By CynDee Zandes
This article is written by a member of our expert blogging community.
In a Mind Shift blog post from July 20, 2012, 10 Things In School That Should Be Obsolete, author Greg Stack lists the following:
- Computer Labs
- Learning in Prescribed Places
- Teacher-Centered Classroom
- Isolated Classrooms
- Departmental Organizations
- School Corridors
- Traditional School Libraries
- Dark, Indoor Gyms
- Institutional Food Service
- Large Restrooms
He makes suggestions on how to correct each of these obsolete practices. I find number 2 of particular interest for those of us who work in afterschool. His notion that meaning learning experiences don't necessarily occur within the four walls of a classroom rings true to those of us who in "informal" learning environments like afterschool. Stack goes on to say, "Working in groups, while on a trip, while doing a project or learning while talking with friends - those are the lasting, meaningful learning experiences." This viewpoint ties into our belief in the 3 R's of Afterschool: relationships, relevance and rigor. Youth working together on projects having meaning and relevance to youth, and requiring them to demonstrate 21st Century workplace skills: communication, collaboration, critical thinking, problem solving and decision making, are central to our work in afterschool.
"It is not enough for youth to participate in a terrific project....it is connecting the dots of learning that is essential."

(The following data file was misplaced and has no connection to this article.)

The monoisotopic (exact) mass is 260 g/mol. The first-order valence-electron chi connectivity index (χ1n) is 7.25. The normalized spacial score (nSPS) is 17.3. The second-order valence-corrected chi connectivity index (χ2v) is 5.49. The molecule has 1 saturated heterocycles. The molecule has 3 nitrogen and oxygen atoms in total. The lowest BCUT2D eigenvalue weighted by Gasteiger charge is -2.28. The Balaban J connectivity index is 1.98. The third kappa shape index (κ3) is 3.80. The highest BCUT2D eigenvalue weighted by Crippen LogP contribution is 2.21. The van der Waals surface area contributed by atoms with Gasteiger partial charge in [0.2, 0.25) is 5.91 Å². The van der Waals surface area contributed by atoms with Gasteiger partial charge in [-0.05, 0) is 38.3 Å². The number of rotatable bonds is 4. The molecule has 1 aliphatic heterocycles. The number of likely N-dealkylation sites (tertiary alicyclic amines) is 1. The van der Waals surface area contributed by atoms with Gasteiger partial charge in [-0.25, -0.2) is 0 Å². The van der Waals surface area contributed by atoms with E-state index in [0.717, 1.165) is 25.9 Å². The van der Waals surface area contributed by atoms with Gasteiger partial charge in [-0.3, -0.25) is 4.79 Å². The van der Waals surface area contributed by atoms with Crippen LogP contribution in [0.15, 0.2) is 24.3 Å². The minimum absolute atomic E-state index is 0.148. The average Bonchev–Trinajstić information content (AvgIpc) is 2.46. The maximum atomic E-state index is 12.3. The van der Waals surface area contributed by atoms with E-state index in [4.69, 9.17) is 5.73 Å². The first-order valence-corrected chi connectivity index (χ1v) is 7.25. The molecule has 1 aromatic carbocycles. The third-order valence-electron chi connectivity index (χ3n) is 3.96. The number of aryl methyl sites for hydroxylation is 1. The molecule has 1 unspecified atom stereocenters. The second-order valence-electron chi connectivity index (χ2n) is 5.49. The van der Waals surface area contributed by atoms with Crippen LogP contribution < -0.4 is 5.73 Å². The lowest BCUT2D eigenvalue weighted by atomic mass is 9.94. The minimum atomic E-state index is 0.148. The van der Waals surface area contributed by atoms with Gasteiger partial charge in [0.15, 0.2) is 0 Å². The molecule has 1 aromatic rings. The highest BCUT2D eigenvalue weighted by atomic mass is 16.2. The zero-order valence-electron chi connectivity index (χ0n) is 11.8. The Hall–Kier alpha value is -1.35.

To drive the importance of learning, it is essential that afterschool professionals understand the value of helping youth translate activities into learning opportunities. It is not enough for youth to participate in a terrific project or willingly take part in a one-of-a-kind activity, it is connecting the dots of learning that is essential. This translation occurs during intentional debriefing which helps youth to articulate the learning, thus attaching it to the schema for use later. For example, if youth are working on a project to distribute lost and found clothing items to those who could use those items, they will learn a number of things. They will learn how to categorize clothing items, send out announcements to parents so they can reclaim lost or misplaced items before they are given away, how to interview and select an agency to receive the clothing, and of course what needs to occur so that the clothing is suitable to pass along. While youth involved in the project are “experiencing” the learning, intentional debriefing will help youth to make meaning from the experience in his or her own way.
What do you think is obsolete in our current classrooms? What are your solutions?